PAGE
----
As early as 2017 Essebsi seemed to use women’s rights as a distraction. He ended a ban on Muslim women marrying non-Muslim men just one day after passing a highly controversial law protecting all public servants from investigation for corruption under Ben Ali. Last summer he pushed forward the inheritance reform a month after his final falling out with Ennahda and the prime minister. With the inheritance law, I was told, Essebsi hopes to one-up Bourguiba, cement his own legacy, and impress the international community.
He also wants to make things difficult for Ennahda. If the party votes for the law, it will anger its base. During the writing of the constitution, Ennahda agreed to forgo any direct mention of sharia or the Koran in the document. It now describes itself as a party of “Muslim democrats.” If Ennahda doesn’t support the law, it will open itself up to accusations that it is retrograde. But its leadership has had a hard time selling some of its political compromises to its supporters. As I interviewed figures from Ennahda, I realized that my very presence—a foreign reporter earnestly asking these Islamist politicians about their support for gender equality—must have struck them as evidence that the president’s strategy had worked.
“It’s all part of the political game,” Youssef Cherif, a political analyst, told me. “It’s a card that the old man in Carthage is playing against the old man in Tunis,” referring to Essebsi—the presidential palace is in Carthage, an upscale seaside suburb—and to Rached Ghannouchi, the leader of Ennahda, whose headquarters are in the capital. The aim may be to pressure Ennahda to once again support Essebsi and his party in the upcoming elections, or at least not to back any of his rivals.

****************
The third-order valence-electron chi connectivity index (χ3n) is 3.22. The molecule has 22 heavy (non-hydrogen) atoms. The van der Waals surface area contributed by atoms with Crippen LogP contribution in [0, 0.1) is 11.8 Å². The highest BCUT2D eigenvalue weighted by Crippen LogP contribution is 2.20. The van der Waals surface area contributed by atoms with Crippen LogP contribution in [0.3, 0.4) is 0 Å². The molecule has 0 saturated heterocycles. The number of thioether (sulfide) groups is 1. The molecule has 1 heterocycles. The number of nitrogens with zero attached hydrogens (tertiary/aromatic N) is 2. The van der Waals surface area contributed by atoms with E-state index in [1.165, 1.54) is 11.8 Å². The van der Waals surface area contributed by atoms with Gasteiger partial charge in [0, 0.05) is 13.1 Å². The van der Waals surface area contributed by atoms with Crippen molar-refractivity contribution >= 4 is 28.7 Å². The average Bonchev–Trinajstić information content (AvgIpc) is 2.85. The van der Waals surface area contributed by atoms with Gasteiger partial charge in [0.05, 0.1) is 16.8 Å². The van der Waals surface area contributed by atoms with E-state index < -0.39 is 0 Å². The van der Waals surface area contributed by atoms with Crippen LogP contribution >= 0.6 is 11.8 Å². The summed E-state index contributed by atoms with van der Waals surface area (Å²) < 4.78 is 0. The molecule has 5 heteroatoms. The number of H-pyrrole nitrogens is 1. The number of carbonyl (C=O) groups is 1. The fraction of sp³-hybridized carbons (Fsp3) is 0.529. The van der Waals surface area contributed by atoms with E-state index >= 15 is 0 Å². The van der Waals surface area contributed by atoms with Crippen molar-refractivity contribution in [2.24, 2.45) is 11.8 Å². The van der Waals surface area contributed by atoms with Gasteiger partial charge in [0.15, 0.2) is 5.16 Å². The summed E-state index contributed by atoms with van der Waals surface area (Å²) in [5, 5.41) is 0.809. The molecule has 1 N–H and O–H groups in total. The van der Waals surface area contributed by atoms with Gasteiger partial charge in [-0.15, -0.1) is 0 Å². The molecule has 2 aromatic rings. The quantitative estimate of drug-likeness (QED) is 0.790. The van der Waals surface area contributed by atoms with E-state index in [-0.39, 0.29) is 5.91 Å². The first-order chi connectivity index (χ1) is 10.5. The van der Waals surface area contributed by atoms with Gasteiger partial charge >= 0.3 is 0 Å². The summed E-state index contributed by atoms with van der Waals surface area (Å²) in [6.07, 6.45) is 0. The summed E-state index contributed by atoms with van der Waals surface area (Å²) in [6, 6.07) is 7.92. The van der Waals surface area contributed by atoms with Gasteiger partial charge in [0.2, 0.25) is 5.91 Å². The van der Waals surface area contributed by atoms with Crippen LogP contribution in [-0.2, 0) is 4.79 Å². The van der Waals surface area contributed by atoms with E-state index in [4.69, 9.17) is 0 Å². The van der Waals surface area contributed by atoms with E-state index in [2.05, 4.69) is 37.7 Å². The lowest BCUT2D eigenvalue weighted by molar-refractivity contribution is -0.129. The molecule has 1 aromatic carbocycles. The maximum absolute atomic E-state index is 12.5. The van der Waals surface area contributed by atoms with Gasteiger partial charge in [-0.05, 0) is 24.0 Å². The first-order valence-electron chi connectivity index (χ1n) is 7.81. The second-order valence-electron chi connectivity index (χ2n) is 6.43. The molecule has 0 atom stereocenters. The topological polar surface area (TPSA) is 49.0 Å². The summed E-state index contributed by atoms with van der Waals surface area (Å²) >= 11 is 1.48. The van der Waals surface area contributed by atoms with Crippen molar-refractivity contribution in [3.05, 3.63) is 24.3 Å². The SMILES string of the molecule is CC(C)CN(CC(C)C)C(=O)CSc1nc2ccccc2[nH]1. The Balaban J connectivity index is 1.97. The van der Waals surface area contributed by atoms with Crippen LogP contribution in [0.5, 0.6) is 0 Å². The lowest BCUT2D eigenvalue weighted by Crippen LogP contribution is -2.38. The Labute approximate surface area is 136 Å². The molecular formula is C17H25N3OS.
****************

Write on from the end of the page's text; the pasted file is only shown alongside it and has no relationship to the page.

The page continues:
Regardless of the president’s motivations, his proposed reform could have far-reaching consequences. In Tunisia, which prides itself on being a regional exception on women’s rights, the inheritance law would dismantle the last and most significant form of religiously based legal discrimination against women.
The tension between the principles of universal human rights and discriminatory practices justified by religion can be found in many of the family codes in the region. Some secularists simply argue that international law and human rights should come before religion. Others try to reconcile the two. In its report, COLIBE partly relies on a small, progressive school of thought that claims that Islam is not irreconcilable with women’s rights, and that its egalitarian spiritual message has been distorted by centuries of misogynist interpretation on the part of male scholars. This school of thought—sometimes referred to as Islamic feminism—includes figures such as Amina Wadud and Leila Ahmed in the United States; Hatoon El Fassi, a Saudi scholar who is currently in prison; Asma Lamrabet in Morocco; and many more. Lamrabet, a medical doctor who has become a feminist scholar of Islam, has written and spoken frequently about the need for inheritance reform and other reinterpretations of the Koran, to free it from “what a patriarchal culture has anchored in the souls of Muslims: the devaluation of women.” For declaring these views too openly, Lamrabet was forced to resign last year from her position in Morocco’s leading institute of religious scholarship, the Mohammedan Leagues of Scholars.